Saturday, June 23, 2012

Silent Signals

A silent signal is one of the most simple and yet rewarding tools. I started this tool when my oldest son was almost 3-years old. It began when I would get frustrated with him and would raise my voice and get really stern with him.

As most of us knowwe always feel horrible and guilty after we’ve raised our voicesknowing that we could’ve handled it better (if only we hadn’t flipped our lids).

I’m always talking about how important it is to model the behavior we expect from our children. Once againeasier said than done. The absolute worst feeling is when I hear my older talking or yelling at his younger brother. It’s ridiculous and embarrassing knowing that he is speaking that way because of how I spoke to him.

After feeling like a horrible Mother, I explained to Greyson that I didn’t want to be a screaming Meany Mommy. I asked him if we could come up with a silent signal to help remind me to take deep breathes and calm down. I went on to share with him that I always wanted to be able to speak to him in the same respectful tone that I expect from him.

Greyson came up with the idea that he would touch his nose to remind me that I needed to calm down and take some deep breaths. I assured him that it was a brilliant signal and then asked him if I could do the same one if and when he wasn’t speaking in a calm tone.

Naturally, it was only a few days later that Greyson had the opportunity to use his silent signal with me; and, of course, it worked like a gem. I immediately stopped to take a few deep breaths, gave him a hug, and then got down to to speak to him at eye level.  All the things I should’ve done originally.

Another silent signal we use in our family is putting our hand over our heart. This signal expresses that we’re having a “flash” which means a surge of love in our heart. These are moments of deep gratitude and appreciation for that person. This is a silent signal that I learned from my childhood and I’m delighted to continue this signal with my family today J

Monday, June 4, 2012


This is an article I wrote almost three years ago that shares one of my favorite hugs success stories. Over the last five years I have realized how important and effective giving hugs ALWAYS is.

Most often it is one of my boys that will remind me that all they need is a hug. This story is a reminder that even when we may not be ready--it's a Positive Discipline tool that works every time.

 My two boys (Greyson, three-years-old, and Reid, one-year-old) took one of our late night strolls around the block.  We came upon a neighbor’s house where there were all kinds of kids playing.  Greyson was fascinated by all the different activities going on.  There were kids from all different age groups playing basketball, catch, riding on a scooter etc.  So we stopped for about 5 minutes talking and watching them.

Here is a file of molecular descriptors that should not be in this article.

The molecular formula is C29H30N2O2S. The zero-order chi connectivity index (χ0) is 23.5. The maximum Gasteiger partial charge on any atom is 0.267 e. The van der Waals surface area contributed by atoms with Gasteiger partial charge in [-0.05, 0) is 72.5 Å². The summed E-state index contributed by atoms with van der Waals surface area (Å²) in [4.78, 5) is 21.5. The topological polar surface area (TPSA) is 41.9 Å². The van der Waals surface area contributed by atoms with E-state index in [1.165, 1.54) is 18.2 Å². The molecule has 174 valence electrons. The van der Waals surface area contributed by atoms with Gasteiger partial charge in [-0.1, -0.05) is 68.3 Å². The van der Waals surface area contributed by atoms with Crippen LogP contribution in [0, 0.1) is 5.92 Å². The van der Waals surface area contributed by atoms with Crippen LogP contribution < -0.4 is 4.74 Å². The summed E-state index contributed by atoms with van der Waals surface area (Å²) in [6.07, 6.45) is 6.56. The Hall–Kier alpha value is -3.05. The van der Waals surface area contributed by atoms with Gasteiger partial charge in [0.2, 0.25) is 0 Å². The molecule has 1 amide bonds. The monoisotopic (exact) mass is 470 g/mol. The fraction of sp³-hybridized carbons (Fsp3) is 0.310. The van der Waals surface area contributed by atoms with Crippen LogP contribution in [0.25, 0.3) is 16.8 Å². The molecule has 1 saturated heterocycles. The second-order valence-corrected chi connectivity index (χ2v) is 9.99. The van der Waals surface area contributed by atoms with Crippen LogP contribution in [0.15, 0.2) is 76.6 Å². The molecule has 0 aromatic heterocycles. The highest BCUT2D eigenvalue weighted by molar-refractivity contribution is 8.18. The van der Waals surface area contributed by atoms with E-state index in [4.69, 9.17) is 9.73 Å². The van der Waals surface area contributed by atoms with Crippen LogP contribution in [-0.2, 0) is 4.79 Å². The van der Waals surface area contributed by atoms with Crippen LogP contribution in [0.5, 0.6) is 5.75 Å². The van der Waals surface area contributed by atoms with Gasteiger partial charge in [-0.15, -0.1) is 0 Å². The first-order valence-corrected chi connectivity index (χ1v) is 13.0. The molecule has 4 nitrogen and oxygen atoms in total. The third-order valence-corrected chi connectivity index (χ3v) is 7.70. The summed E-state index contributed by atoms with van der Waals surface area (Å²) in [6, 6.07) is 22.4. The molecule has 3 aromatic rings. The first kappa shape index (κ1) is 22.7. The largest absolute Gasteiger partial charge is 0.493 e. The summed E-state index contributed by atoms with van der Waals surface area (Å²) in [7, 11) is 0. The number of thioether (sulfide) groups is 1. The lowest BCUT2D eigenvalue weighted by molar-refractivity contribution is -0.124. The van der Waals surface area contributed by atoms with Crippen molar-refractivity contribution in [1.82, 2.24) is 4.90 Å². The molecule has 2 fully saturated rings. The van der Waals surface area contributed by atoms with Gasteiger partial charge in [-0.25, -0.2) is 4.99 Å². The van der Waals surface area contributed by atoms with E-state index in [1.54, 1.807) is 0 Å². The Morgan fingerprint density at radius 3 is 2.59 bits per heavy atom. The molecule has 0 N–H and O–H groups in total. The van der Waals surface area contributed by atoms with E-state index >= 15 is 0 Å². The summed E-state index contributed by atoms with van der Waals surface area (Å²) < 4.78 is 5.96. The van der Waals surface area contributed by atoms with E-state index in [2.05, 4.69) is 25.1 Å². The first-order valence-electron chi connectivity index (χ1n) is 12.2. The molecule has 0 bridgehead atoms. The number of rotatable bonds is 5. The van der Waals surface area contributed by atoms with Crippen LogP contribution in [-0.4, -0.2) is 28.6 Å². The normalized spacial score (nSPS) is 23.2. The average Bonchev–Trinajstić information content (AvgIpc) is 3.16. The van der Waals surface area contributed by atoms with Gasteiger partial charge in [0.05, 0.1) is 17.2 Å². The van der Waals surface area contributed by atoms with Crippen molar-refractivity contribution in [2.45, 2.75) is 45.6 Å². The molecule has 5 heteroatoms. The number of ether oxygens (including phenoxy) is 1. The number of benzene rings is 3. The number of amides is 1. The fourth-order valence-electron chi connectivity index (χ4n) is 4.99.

It started getting dark and cold, Reid started getting fussy, and I started to feel a little awkward just standing in front of this neighbor’s house while Greyson watched the “people.”  When I told Greyson that it was time to go, he was not ready.  He wanted to stay and watch the people.
I logically explained to him all the reasons of why we needed to go.  After asking him the second time and him still refusing, I told him that he had a choice.  He could either walk with me or hold my hand, or I would pick him up and carry him away…either way we were leaving. 

Of course he did not want to hold my hand, but his brother was in the Bjorn so I firmly grabbed his had and said it was time to go.  What I wanted to do was drag him like a rag doll; especially because I felt like e was ignoring me and not listening…and I was going to show him who was boss and how annoyed I was.

So as I was firmly holding his hand, he started crying/screaming at the top of his lungs. (Greyson has always had the loudest most ear piercing cry of any other child I or anyone else has ever encountered). Of course one of my neighbors was walking her dog and looking at me as if I just beat him…and from the sound of his cry it sounded like I had.

I was desperately trying to be calm and to ignore his crying and to let him have his feelings, but we were both just getting more upset.  I knew what to do, but did NOT want to do it. However, at the risk of embarrassing myself with the rest of the neighbors, I got down to his level and told him I needed a hug. 

Naturally he immediately fell into my armswilling and loving to give me a hug back. Instantly we both felt better and the crying stopped. I explained to him that we needed to go and he explained to me that he wanted to watch the people. Then we all walked home together.

The moral of this story is that as much as I knew it would work to give him a hug when we were both feeling upset, I didn’t feel like giving him a hug. I  too was mad for not getting my way. 

Giving a hug in the middle of a temper tantrum, once again is easier said than done. However, after hugging, we both felt betterand behaved better.